In our latest alerts, along with Seumas Milne in the Guardian (, we pointed out that the vetoed Western-led UN sanction on Syria prioritised regime change over a ceasefire; thus making intensified violence more, not less, likely. We pointed to Libya as a recent example providing powerful evidence that greater violence might well have been the disastrous result. The point is that the media ignored even this unmissable evidence in sticking to its Manichean view of the world – West ‘good’, official enemies ‘bad’. That does not mean we are ‘going soft on’ the Syrian government as Read claims ( It means we are exposing the ruthless priorities of the West and the hypocrisy of the media in failing to notice.

In the second part of our alert, we showed how media across the corporate spectrum rage against the crimes of official enemies - crimes which we recognised are real and ugly - while soft-pedalling and apologising for the crimes of the UK and its leading allies in the most transparent fashion. The contrast between mainstream editorialising on Syria on the one hand, and on Gaza and Fallujah on the other, is pretty amazing (probably even to the editors, were they to reflect on it).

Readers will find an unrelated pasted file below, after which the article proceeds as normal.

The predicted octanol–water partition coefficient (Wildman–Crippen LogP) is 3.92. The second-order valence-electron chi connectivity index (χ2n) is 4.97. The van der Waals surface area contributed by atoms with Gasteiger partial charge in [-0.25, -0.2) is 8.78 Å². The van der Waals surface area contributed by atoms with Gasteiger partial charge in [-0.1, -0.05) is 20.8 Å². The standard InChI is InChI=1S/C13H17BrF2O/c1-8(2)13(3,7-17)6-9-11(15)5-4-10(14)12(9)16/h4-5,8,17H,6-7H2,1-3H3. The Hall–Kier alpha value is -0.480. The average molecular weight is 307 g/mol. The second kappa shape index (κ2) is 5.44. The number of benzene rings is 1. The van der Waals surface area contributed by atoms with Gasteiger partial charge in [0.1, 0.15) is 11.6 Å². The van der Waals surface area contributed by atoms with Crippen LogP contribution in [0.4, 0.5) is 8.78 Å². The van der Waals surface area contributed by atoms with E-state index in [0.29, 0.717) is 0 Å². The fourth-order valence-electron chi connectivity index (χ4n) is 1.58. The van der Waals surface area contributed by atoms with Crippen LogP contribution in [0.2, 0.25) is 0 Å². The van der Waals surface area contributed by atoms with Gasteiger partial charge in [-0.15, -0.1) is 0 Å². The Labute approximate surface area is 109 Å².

This, again, was our attempt to disrupt the flow of propaganda hot air over the biased wing surfaces that ‘lift’ public opinion towards the idea that war is natural and necessary. Again, it has nothing whatever to do with our supporting tyrannies abroad or our not supporting peaceful liberatory movements. It is about correcting for the distorted vision of a corporate media system that helps make deeply cynical and entirely avoidable wars happen.

We’re happy to clarify our position – if it really needed clarifying - but the criticism we have seen appears to be totally unrepresentative of wider feeling. We received a tremendously positive response to the latest alerts – New Internationalist magazine thought it ‘excellent’ and published it on their website (, John Pilger thought it ‘great’, David Peterson thanked us for ‘two amazing performances back-to-back,’ and so on. We have received literally one negative response – from Rupert Read.

DE and DC
Tue Feb 21, 2012 2:21 pm
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David Edwards
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Joined: 26 Jan 2004
Posts: 162

Post Post subject: My enemy’s enemy should not necessarily be my friend Reply with quote

On the same theme, Neil commented on the message board April 4, 2012:

'I would have expected that Medialens editors might have learnt by now – with the benefit of 20th C history (and their ages) - that my enemy’s enemy should not necessarily be my friend!'

'and their ages'?!

Are you one of these people who doesn’t offer me adverts for nightclubs in town centres? :o)

We see this kind of comment quite a lot. You have to understand what we're doing - we're exposing consistent, dramatic media bias favouring powerful, violent, greed-driven controlling interests in society. We're exposing conformist, blinkered media performance that promotes conformity and blinkered thinking in media consumers.